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Nutritional Science Research Group

Frontiers in Nutrition and Cancer Prevention: Online CME Series

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Exploring the Microbiome in Cancer Prevention: A Closer Look at Probiotics, Prebiotics, and Synbiotics


Thursday, January 24, 2013
12:00 – 1:30 pm EST

The human gut is home to 100 trillion microbes, outnumbering human cells by a factor of 10 to 1. These microbes include bacteria, fungi, algae and protozoa. In fact, the genetic repertoire of these microbes is 100 times greater than the human host.

This group of microbes, known as the microbiome, has significant effects on human health. Some strains of bacteria have been shown to offer protection against certain types of cancer while others may be directly implicated in cancer pathogenesis.

We invite clinicians and researchers to register for this free webinar in NCI's Frontiers in Nutrition and Cancer Prevention Series. Experts in the field of nutrition will update you on the role of microbiomes in cancer prevention from basic science and clinical research to future directions.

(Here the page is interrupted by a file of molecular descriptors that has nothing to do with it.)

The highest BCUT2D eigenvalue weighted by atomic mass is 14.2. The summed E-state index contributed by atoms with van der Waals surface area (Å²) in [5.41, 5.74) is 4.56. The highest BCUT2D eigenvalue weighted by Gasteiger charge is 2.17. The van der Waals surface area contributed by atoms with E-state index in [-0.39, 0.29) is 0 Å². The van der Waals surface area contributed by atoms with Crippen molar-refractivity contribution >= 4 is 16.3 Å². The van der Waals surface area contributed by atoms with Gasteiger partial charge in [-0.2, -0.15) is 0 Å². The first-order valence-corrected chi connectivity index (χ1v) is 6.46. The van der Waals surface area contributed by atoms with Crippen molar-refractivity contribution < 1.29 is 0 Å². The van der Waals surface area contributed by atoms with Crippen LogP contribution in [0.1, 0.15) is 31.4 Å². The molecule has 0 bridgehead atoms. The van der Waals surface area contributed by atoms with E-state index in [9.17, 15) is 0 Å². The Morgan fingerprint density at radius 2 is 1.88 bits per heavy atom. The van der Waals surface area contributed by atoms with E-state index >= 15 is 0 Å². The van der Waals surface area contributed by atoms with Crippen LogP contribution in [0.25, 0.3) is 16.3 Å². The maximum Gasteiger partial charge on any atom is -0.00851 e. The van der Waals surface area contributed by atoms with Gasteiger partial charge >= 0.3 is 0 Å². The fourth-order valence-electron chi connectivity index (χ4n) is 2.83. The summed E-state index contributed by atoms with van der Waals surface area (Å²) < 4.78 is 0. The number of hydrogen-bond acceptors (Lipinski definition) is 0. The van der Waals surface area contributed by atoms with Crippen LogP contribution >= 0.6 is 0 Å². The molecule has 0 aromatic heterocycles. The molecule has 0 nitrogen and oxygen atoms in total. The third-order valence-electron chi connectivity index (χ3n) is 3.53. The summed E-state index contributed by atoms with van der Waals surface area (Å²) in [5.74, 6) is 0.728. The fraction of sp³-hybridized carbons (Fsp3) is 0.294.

Moderator

  • Gabriela Riscuta, MD, CNS
    Program Director
    Nutritional Science Research Group
    Division of Cancer Prevention
    National Cancer Institute
    National Institutes of Health

Featured Presenters

  • Probiotics and Cancer Prevention: A Current Perspective
    M. Andrea Azcarate-Peril, PhD, RD
    Assistant Professor
    Director of the Microbiome Research Core
    University of North Carolina-Chapel Hill
  • Prebiotics and Their Role in Cancer Prevention
    Joanne L. Slavin, PhD, RD
    Professor
    Department of Food Science and Nutrition
    University of Minnesota
  • Synbiotics and Cancer Prevention
    Ian Rowland, PhD, RD
    Head of Hugh Sinclair Unit of the University of Reading-Food Biosciences

Objectives

  • Discuss the strengths and weaknesses of the scientific evidence of preclinical data relating probiotics, prebiotics, and synbiotics to cancer prevention;
  • Discuss clinical data relating probiotics, prebiotics, and synbiotics to cancer prevention; and
  • Identify and discuss the gaps in knowledge and future directions of research to better understand the role of the microbiome in cancer prevention.

Sign up for the NUTRITIONCANCER listerv to learn about upcoming webinars.

This webinar will use Microsoft Live Meeting. Click here for technical requirements.

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